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10-09-08 - Notes on the results of the recent fire that threatened Tassajara
See more including photos at Tassajara Fire '08
In August I was at Tassajara for ten days to do my usual stint as guest dish washer. Clay and Katrinka worked in the kitchen. We took lots of walks. Went downstream and back and upstream and back, each of those taking seven hours. Walked up and around on the overlook trail and way up the mountain there as a sidetrip. Went up on the hogback of course and up to the top of it as well. In September Katrinka went to help out in the work period - I drove her in and picked her up, spending the night each time and working at Mary Cunov's in Carmel Valley for three days in between.
What struck me and what struck a lot of people who go there is how much didn't burn, how much is green. The reports I've seen and most of the photos naturally tend to focus on what did burn but that's just part of the story. Two US Forest Service rangers I talked to summed it up well by saying there was "a healthy mosaic" by which they meant the pattern of burned and unburned areas.
Walking around Tassajara one sees where the fire tried to come in and burned a tree here and there - and the firewood shed at the entrance, the toilet and changing hut at the pool, and part of the long term compost structure at Grasshopper Flats. And of course the makeshift slipping cabin called the Birdhouse on the steep slope above the central area was gone. I was pleased and surprised to see the wonderful bridge at the end of the Flats wasn't burned.
As Grahame Ross who stayed with the fire told me when I remarked at how the further one looks up and away from Tassajara the more that is burned - the fire came in in fingers and crept out that way too. The hillside on the other side of the creek has these fingers of black and burned but is almost entirely green. As one approaches the top however - beyond what you see from below - the blackness and ash covers a higher and higher percentage. They mountains upcreek look like Baja California over a good deal of their surface - but there were areas of green.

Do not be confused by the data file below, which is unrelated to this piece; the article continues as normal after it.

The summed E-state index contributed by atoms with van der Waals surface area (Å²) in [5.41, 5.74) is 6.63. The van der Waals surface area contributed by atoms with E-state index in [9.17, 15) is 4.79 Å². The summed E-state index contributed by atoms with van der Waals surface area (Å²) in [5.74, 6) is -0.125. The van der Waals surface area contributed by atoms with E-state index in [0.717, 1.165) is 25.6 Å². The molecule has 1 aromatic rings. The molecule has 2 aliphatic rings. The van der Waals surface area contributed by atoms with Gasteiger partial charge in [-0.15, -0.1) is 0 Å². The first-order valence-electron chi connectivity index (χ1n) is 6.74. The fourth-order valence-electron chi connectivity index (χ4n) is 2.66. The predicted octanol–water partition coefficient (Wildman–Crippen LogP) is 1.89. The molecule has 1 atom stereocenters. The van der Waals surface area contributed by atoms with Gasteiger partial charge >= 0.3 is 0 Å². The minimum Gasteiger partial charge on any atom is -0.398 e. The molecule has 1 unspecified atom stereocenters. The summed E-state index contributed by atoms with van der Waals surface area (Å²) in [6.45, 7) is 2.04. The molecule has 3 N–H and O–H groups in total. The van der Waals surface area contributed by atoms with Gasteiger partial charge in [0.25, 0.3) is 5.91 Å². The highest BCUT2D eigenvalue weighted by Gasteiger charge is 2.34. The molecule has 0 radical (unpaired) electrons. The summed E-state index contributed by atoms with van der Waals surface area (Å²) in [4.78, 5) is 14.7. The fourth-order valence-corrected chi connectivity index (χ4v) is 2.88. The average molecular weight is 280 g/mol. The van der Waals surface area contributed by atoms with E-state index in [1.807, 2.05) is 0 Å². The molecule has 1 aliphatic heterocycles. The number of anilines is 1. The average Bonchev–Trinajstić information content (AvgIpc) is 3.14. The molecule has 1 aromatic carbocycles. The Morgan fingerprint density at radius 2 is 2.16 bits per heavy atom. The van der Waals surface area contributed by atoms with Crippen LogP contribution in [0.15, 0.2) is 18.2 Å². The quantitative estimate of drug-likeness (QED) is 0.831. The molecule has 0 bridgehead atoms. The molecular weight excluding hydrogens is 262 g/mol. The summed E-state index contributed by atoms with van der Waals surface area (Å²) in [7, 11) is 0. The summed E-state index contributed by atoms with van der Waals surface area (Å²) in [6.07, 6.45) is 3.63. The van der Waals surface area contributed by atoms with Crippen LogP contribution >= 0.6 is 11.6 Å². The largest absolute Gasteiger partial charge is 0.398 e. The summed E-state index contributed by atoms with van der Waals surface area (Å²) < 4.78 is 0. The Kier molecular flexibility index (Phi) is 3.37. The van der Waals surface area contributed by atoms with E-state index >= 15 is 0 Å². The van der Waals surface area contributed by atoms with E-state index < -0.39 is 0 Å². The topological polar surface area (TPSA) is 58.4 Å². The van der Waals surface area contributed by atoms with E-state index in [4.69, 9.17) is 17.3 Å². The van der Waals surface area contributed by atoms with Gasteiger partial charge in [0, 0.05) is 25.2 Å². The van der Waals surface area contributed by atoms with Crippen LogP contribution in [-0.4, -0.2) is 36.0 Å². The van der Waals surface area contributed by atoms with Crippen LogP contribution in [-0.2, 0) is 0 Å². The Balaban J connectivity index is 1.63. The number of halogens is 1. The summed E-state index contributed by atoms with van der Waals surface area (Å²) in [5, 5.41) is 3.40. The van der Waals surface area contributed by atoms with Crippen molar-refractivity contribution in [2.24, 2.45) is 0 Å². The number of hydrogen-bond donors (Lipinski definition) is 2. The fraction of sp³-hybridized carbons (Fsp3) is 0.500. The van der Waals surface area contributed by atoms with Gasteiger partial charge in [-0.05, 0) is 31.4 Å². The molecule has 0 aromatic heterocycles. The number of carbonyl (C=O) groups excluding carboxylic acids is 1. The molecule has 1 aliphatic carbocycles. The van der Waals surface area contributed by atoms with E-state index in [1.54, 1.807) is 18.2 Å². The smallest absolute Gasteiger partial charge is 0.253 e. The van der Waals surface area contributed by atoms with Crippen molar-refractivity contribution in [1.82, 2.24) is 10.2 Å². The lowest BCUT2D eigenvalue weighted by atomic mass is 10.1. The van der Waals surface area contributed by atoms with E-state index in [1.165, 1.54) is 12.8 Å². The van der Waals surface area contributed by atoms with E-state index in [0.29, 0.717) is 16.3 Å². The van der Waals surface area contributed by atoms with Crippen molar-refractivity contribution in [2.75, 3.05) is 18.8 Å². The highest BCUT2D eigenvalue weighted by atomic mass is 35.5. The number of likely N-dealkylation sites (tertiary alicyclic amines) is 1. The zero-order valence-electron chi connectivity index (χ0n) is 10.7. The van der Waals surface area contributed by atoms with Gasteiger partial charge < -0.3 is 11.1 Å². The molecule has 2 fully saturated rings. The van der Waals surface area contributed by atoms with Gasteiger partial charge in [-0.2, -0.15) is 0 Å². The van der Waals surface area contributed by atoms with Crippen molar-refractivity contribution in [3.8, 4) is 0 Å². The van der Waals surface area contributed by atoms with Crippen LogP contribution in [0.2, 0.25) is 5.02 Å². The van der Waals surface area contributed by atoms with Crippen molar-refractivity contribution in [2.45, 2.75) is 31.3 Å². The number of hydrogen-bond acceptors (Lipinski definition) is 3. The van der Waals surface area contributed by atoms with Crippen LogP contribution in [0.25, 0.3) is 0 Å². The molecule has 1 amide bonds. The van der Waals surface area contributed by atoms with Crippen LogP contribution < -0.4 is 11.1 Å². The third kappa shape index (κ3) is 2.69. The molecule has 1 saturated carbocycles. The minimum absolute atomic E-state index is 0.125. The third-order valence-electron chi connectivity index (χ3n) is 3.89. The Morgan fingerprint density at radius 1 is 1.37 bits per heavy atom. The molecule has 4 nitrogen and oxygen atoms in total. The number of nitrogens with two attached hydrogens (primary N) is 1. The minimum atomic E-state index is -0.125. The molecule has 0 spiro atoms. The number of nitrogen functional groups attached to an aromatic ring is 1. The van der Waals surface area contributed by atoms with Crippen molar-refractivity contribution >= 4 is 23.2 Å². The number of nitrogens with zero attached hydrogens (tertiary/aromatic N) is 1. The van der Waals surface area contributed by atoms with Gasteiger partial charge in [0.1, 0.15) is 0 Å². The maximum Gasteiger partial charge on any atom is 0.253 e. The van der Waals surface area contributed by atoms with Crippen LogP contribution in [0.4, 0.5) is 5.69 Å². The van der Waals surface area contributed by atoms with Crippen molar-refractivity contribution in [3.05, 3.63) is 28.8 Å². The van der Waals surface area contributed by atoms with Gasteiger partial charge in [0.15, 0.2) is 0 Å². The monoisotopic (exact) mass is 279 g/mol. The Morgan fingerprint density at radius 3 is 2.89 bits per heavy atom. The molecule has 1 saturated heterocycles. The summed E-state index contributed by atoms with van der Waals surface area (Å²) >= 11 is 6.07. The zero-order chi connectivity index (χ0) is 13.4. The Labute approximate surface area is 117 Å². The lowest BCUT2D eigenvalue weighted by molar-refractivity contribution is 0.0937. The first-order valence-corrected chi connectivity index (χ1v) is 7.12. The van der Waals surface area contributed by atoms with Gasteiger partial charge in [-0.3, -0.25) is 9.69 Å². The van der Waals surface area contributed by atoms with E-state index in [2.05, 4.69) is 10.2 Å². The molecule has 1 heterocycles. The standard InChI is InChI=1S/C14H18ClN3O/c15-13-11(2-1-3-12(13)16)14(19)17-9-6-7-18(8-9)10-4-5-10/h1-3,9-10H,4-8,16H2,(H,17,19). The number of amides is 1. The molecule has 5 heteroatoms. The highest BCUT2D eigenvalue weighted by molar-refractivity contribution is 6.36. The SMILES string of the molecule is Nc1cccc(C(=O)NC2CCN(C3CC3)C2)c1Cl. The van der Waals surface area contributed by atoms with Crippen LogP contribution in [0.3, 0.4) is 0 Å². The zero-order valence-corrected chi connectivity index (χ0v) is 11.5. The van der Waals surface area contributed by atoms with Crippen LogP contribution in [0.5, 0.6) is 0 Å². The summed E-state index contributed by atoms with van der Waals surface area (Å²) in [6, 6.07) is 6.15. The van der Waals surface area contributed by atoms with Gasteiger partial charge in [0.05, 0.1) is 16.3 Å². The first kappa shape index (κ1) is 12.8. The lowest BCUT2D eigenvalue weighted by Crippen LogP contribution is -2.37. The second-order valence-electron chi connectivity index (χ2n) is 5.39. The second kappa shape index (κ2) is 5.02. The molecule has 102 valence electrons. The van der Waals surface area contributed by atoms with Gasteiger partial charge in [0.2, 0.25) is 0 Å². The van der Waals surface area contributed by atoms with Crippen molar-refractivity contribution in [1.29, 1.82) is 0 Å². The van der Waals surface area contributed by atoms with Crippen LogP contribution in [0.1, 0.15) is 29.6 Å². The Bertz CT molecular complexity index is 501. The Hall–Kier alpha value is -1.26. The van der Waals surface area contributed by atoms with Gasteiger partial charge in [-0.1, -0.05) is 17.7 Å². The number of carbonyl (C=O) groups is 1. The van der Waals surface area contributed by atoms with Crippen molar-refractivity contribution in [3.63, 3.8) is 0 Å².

Walking up and down creek it was great to see so much of the poison oak had been reduced to ash. I often found myself ankle deep in ash. There were many trees and areas burned, but plenty remained. You could see bright green shoots popping up all over through the ash and from the base of trees and plants. I was worried about loosing the Yerba Santa I love to chew on till I saw the tiny green leaves at the base of their charred skeletons. Badly burned Sycamore trees tended to have unusually large leaves bursting out from their base.
The worst is Flag Rock. The mountainside on the other side of the road has plenty of trees left and a good deal survived on the Flag Rock mountain too but a lot of the minimal to begin with plant life is gone. Rocks have been falling on the road and especially on the pool side. People fear worse when the rains start.
The drive in affords one sweeping views of vast stretches of the burned and unburned. thanks thanks to the devastation of the obstructionist chaparral (I think) up top. It needs to be controlled - I've seen it burned away before and it just came back stronger. There need to be observation points up there. These plants have seeds that germinate only after fires so I don't worry about them. Mainly I think about how to trim them and picture driving along with a wide blade that cuts them down to size along the road and reveals the great views (while leaving them and their roots there to hold the soil in.
Overall I'd say the fire is a healthy blessing for the forest. The forest needs them and we people need them to come through and clear things out so we can walk in them and the animals need that too. I think we need more small fires so we don't get big fires that are too destructive. That's common knowledge now and policy as well.
Long live Tassajara and may Los Padres National Forest thrive.
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